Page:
Case Study: Arkansas EMS Dept. Enhances Pediatric Behavioral Health Services

With a new protocol and Pulsara, Metropolitan Emergency Medical Services can now transport eligible pediatric behavioral health patients directly to behavioral health facilities—resulting in a 44% decrease of pediatric behavioral health patients transported to the ED. 

Metropolitan Emergency Medical Services (MEMS) is a public, non-profit EMS entity serving Little Rock, Arkansas, and its surrounding counties. The organization’s service area covers approximately 1,800 square miles and nearly half a million Arkansans. MEMS transports around 77,000 patients each year. In 2020, MEMS adopted Pulsara to improve communication with area hospitals for time-sensitive emergencies such as stroke, STEMI, and trauma.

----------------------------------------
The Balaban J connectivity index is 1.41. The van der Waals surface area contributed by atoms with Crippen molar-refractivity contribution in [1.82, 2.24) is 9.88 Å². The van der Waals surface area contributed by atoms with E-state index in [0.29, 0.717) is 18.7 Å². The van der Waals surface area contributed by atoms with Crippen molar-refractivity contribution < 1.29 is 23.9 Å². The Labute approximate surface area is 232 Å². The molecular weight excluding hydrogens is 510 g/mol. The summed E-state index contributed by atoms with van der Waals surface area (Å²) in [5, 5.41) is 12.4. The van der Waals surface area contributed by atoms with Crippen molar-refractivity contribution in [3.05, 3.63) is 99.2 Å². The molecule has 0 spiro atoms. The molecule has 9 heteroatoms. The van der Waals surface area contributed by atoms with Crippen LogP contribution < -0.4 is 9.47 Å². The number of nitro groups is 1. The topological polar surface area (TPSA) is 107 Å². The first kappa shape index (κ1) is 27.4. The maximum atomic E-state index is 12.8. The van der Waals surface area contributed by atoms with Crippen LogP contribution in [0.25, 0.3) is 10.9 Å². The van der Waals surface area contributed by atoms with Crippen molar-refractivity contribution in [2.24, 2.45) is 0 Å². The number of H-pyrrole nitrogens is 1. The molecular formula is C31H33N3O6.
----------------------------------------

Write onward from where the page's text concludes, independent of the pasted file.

In the wake of the COVID-19 pandemic, MEMS faced a new challenge: a growing number of pediatric behavioral health cases. Between 2022 and 2023, mental health calls accounted for 10% of MEMS’ overall call volume, with a noticeable surge in pediatric mental health cases. MEMS was transporting every behavioral health patient under 18 to Arkansas Children’s Hospital, creating a bottleneck in the emergency department as patients wait to be transferred to a behavioral health facility. Mack Hutchison, Clinical Manager for MEMS, explains: “Many of these patients do not need medical clearance and can occupy a room in the ED for up to 24 hours before a bed is found for them at a behavioral health facility.” Hutchison had an idea: what if those who didn’t need medical clearance could be routed directly to a behavioral health facility, relieving pressure on the ED and getting patients care more quickly?


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